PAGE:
3. A pillow that is right sized. It might seem curious that I am concerned about the size of a pillow. It is understood that your pillow should be comfortable to you. The reason the size is important is for cold weather sleeping. If you are using a mummy bag in cold weather, you can’t fit your king-size pillow in the hood of the bag. If you are fine having the pillow under your bag, then the size of pillow doesn’t matter. But if you have your pillow in your bag, you want a smaller camp pillow. Wiggys provides a small pillow with their bags. I like that size when I have the hood over my head to keep my bald head warm. When the weather is warm and I am not worried about head temperature, I use my regular large pillow.

One more suggestion regarding temperature - As previously mentioned, I have no hair on the top of my head. Because of this, I sleep with a fleece beanie to keep my head warm. A cold head is like cold feet; it is hard to sleep with either one.

4. Keeping my pillow on the cot and off the floor. There is a reason that your bed at home has a headboard or your bed is positioned against the wall. It is to keep your pillow on your bed.

I am 6’2”. I have slept many nights on cots. Getting a good night sleep away from home is a challenge. One of the biggest hassles I have experienced is keeping my pillow on my cot. Some nights it seemed like I was chasing my pillow all night. Several times during the night I would find my pillow missing. So I leaned over, in the dark, to find it on the tent floor. Interruptions like this effect the quality of sleep.

If I could keep my pillow where it belongs (under my head) I would sleep better. So I invented the COT HEADBOARD. This simple item keeps my pillow in place and provides a separation between my head and the wall of the tent. My wife also loves using a cot headboard. It isn’t just for tall people. It only weighs 3 ½ lbs and folds up flat, so it takes little space and weight to store and transport. Although it is a small item, it can make a big difference in the quality of your sleep.

5. Quiet. I am a very light sleeper. The sound of a ceiling fan keeps my awake. I wear earplugs every night, regardless where I sleep. There are different types of earplugs. I use foam plugs with high decibel ratings. There are different sizes. Make sure you get ones that fit your ears. And get extras.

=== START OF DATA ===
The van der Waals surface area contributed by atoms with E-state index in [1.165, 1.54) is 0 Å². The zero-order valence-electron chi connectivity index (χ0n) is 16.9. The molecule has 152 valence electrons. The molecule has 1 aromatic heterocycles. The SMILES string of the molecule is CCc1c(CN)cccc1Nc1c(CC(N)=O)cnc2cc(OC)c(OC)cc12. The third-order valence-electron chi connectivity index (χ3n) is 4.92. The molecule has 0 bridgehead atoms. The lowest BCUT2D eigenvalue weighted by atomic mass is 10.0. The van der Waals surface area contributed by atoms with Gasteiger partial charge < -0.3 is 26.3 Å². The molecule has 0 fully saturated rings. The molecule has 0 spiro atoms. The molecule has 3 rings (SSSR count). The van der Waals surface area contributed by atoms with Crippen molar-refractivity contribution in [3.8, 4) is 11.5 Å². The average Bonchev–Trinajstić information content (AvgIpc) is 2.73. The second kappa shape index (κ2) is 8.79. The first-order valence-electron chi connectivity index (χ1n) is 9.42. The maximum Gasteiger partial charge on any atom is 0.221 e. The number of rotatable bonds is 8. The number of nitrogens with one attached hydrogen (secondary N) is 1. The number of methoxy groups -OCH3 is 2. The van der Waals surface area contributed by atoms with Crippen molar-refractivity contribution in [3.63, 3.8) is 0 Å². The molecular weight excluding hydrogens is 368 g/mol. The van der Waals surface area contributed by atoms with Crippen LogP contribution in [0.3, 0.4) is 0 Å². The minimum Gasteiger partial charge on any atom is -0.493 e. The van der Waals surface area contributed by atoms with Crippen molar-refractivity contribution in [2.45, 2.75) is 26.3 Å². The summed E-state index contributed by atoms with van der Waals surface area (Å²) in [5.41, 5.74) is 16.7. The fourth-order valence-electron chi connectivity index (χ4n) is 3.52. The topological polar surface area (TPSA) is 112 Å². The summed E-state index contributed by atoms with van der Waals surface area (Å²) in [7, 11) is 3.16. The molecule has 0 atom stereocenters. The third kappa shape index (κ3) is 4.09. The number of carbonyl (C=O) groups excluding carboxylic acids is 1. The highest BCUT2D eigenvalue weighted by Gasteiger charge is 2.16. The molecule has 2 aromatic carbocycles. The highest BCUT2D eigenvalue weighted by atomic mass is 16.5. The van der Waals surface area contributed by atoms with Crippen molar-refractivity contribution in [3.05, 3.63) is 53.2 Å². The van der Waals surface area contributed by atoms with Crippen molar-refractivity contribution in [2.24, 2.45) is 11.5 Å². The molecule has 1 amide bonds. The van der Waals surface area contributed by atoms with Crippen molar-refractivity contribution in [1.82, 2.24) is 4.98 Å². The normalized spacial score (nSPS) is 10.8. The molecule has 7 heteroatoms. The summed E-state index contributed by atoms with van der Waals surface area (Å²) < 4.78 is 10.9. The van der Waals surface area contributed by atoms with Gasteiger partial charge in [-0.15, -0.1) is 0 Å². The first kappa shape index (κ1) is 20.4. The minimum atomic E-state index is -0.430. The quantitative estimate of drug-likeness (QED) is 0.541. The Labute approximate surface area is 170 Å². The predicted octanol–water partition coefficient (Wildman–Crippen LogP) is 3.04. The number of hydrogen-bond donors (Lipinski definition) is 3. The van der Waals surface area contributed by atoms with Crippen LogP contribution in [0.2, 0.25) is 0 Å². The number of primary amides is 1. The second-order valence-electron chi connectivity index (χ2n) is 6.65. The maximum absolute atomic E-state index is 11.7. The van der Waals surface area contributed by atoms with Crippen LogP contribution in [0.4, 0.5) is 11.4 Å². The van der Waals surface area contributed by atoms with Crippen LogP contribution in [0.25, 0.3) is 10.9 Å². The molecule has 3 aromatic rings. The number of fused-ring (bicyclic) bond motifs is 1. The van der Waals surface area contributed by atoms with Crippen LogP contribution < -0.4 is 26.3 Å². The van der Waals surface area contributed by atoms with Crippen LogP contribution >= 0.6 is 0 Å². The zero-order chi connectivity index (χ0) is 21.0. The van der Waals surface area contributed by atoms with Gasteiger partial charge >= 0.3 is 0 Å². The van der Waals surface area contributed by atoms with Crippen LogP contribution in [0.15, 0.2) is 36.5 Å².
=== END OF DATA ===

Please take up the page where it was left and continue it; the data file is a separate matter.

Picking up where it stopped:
6. Snore chinstrap. You are probably wondering what a snore chinstrap is. It is not something to help YOU sleep better. It is something that will help EVERYONE ELSE sleep better. I didn’t know about it until a year ago when my wife told me that I had to do something about my snoring. So I did some research and found a cushioned strap that goes under my chin and around the top of my head, keeping my mouth closed. It takes a little getting used to, but is worth wearing to help my wife sleep better. This is the one that works for me: SILENT SLUMBER CHIN STRAP.

7. A breeze on my face. This is a really personal thing, but a light breeze helps me sleep better. This is only in the summer, since otherwise it is already cold and I will have my head in my sleeping bag hood. I have as many windows as possible in my tent and screen doors to take advantage of any breeze. I also have some DC FANS. Ventilation in your tent is a huge issue. Make sure your tent has plenty of windows and allows condensation to escape. 

8. Darkness. If it is nighttime and there is no light on in the tent, darkness is a given. But if I want to take a nap during the day, or if someone has a light on in the tent, I put on my sleep mask. Make sure your sleep mask is comfortable and effective.

9. Bathroom issues. OK, I saved the potty stuff towards the end. This isn’t a fun thing to talk about, but everyone has to deal with it. There are few things worse than camping in the winter and having to go outside to relieve yourself. That is miserable. Not only do you get cold, but also your warm sleeping bag is no longer warm. It takes time to get comfortable again and fall asleep. It is not only unpleasant in the winter, it’s a hassle any season. No one likes to get up in the middle of the night, find their flashlight or headlamp, put on shoes and head outside.

My solution is to have a "night" bottle. The best one I found is a large salsa bottle with a wide mouth and a handle. I keep it under my cot. My wife was jealous. She said, “It’s not fair!” So she did some research and found an item that lets her stay inside the tent also. It is called a FRESHETTE. It is a female urinary director, that allows a female to urinate while standing. There are a several similar products. I recommend all the females in your group have one.

10. Clean body. I always sleep better when I am clean. Some people shower in the morning and some in the evening. Regardless of when you shower, you always feel better afterwards. That is why the DELUXE TENT SHOWER is such a helpful piece of camp gear. It provides a hot-pressurized shower in the privacy and comfort of your tent, while capturing the water and draining it outside.

Take a shower before you go to bed. It will enhance your sleeping experience. Plus it keeps your sleeping bag cleaner, reducing the need for frequent washing.

I hope these ten tips help you get a more restful night’s sleep. Visit DeluxeCamping.com to see other helpful camp gear and ideas to make your outdoor living experience more clean and comfortable.